Indicator Species Analysis for bioassessment: part one Dufrene-Legendre ISA

I have long been a fan of indicator species analysis for bioassessment and identifying trends in experimental treatment groups. There are many applications of indicator species analysis (ISA) in both applied and basic research, and there is myriad free software to allow everyone in government or the non-profit sector to learn about both classical Dufrene-Legendre ISA and alternative methods for identifying species thresholds and multiple group membership.

The initial concept of indicator species analysis was to develop a statistical method to develop "indicator species" that occur under certain environmental conditions or in certain communities - both goals of ecology and conservation. The math behind this method is also extremely simple - for a given species, calculate the product of the relative abundance and relative frequency for a given group. A higher value is more indicative of a better "indicator species" for a given group. Some software multiply this value by 100, scaling the values from zero (non-indicator) to 100 (perfect indicator), while others do not creating a range between zero and one. The strength of this association is then tested with Monte Carlo simulations to calculate a probability value for that indicator species in a given group relative to that indicator species in other group combinations.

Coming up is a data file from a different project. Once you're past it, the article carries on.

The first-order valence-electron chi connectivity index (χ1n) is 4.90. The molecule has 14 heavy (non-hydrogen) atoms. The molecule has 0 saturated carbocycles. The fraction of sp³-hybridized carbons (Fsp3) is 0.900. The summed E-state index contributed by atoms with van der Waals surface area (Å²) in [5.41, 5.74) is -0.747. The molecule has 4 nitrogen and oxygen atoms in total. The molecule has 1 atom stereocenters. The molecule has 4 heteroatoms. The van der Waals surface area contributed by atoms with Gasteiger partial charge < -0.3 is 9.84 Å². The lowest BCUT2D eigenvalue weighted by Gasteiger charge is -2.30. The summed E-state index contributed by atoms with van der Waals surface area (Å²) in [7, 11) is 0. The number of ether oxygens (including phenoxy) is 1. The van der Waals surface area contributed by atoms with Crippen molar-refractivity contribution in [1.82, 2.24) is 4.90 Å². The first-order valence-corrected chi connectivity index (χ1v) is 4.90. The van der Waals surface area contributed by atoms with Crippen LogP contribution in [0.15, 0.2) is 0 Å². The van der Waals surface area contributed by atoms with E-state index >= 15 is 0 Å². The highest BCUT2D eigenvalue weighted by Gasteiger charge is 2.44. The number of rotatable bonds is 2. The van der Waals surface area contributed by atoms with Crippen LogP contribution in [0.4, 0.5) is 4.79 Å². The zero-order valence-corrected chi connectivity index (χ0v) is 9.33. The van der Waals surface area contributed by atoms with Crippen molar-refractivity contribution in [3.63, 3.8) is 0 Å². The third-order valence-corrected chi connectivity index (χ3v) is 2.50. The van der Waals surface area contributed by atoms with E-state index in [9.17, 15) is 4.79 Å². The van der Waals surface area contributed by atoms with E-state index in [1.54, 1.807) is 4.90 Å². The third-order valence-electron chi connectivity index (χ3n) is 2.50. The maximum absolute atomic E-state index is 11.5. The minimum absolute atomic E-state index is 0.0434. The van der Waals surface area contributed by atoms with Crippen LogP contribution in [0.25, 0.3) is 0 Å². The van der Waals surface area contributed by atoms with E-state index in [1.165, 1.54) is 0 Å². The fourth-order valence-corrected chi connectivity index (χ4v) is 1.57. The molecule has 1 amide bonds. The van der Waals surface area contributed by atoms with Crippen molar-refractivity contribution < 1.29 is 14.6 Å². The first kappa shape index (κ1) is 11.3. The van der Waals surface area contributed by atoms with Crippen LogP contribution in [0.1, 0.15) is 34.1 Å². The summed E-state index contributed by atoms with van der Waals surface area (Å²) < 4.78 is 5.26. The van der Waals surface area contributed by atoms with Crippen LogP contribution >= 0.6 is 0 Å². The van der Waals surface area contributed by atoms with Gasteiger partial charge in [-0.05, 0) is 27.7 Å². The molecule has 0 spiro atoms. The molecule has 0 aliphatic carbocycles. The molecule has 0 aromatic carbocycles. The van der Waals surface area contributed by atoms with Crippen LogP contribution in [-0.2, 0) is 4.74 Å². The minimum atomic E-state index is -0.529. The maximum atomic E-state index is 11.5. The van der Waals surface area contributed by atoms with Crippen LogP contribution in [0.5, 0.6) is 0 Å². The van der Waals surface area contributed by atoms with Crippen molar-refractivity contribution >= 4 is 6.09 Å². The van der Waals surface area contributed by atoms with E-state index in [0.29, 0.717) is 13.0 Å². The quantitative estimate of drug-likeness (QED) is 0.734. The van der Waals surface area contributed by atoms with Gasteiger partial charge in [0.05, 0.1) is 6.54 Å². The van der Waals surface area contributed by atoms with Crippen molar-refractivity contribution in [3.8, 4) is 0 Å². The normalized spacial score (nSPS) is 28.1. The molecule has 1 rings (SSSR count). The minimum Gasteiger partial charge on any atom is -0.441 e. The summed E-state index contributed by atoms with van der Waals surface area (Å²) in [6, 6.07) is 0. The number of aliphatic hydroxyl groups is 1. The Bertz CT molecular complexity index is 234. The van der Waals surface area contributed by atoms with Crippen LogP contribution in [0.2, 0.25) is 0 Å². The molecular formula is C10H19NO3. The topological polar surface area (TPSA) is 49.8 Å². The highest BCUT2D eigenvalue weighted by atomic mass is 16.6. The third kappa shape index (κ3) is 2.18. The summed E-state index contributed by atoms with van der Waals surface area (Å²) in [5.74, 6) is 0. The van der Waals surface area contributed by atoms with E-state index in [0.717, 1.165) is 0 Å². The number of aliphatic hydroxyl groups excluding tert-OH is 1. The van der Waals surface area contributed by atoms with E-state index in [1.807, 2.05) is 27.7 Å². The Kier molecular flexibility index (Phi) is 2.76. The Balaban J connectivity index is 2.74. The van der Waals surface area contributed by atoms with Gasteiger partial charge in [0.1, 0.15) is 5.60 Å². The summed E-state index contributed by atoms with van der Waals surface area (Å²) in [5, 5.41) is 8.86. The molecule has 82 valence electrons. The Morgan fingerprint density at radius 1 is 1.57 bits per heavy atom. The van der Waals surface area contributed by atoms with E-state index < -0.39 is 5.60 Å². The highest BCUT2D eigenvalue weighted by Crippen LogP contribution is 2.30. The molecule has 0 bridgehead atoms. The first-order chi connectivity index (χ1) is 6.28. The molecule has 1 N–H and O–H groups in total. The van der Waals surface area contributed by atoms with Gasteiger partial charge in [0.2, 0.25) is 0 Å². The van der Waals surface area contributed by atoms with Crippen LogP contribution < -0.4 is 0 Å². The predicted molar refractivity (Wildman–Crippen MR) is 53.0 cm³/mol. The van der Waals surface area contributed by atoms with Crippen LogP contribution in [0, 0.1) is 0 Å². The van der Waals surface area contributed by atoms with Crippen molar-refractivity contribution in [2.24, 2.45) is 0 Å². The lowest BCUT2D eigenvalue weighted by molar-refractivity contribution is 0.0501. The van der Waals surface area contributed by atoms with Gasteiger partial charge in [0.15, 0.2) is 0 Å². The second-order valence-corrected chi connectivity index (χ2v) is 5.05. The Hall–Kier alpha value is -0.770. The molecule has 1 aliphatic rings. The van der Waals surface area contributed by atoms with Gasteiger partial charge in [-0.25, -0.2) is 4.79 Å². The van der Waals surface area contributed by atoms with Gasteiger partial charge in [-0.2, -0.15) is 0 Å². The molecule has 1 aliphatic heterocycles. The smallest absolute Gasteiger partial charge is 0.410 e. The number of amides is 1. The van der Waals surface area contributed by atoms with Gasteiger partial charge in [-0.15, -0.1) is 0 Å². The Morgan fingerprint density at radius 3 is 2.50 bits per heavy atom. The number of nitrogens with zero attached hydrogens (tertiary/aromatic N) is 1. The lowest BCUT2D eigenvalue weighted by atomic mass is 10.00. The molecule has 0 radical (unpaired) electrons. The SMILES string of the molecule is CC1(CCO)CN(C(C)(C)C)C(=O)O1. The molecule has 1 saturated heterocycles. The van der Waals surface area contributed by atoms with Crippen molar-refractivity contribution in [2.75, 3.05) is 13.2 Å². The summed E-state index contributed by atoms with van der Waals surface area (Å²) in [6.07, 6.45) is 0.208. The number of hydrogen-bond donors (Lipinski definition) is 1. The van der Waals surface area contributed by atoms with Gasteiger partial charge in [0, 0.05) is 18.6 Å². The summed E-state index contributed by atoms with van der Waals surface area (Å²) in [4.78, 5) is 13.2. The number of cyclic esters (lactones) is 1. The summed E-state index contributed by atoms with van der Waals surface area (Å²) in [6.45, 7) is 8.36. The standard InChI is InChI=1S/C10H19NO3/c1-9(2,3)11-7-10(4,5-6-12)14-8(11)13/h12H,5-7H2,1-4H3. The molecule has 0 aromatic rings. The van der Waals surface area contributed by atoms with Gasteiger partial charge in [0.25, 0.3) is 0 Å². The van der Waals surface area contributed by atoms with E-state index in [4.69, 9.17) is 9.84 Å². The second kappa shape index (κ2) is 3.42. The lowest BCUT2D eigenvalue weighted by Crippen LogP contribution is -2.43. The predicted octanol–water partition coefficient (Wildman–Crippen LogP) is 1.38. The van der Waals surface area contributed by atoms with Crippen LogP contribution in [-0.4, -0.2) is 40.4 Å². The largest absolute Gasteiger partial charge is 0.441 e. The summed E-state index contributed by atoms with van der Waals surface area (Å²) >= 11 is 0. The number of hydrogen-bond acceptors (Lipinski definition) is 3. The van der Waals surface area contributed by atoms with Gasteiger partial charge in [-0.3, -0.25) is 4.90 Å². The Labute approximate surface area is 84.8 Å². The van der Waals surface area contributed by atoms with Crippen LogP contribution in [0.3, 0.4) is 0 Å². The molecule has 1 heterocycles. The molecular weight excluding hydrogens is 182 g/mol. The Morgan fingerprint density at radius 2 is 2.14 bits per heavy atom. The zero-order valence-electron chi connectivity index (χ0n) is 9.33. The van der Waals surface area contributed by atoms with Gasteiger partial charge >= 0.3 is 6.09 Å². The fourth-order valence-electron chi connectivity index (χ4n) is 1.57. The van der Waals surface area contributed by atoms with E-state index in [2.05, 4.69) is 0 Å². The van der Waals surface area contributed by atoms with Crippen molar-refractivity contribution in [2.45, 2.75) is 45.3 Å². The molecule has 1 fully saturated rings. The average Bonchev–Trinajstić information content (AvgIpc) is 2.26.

The original 1997 Ecological Monographs paper by Dufrene and Legendre is where one should start investigating ISA. It starts by discussing the statistical firepower of that era that helped ecologists decide where to prune a dendrogram from cluster analyses. They quickly develop a case that using ordination to enumerate clusters is a subjective slope in need of some rules. McGeoch and Chown (1998) quickly ran with the idea that this could be applied to other ecological contexts, like a priori treatment groups.

Jon Bakker authored a 2008 paper in the Journal of Applied Ecology (freely available) on improving the utility of indicator species analysis that suggests using meta-analytical techniques, using exact permutations and potentially simplifying ISA to presence-absence can make ISA much more flexible.

These papers provide just enough background to make someone dangerous. They provide full context on the rationale and methods used to assign indicator values to treatment groups or algorithm-derived clusters. Next time I'll break out two newer methods, the controversy that one of them has recently generated and some R links and code from one of my recent papers. Since I'll be moving fast, I can't help but recommend Legendre and Legendre's Numerical Ecology and Borcard et al.'s, Numerical Ecology with R as great references for many things multivariate and ecological.

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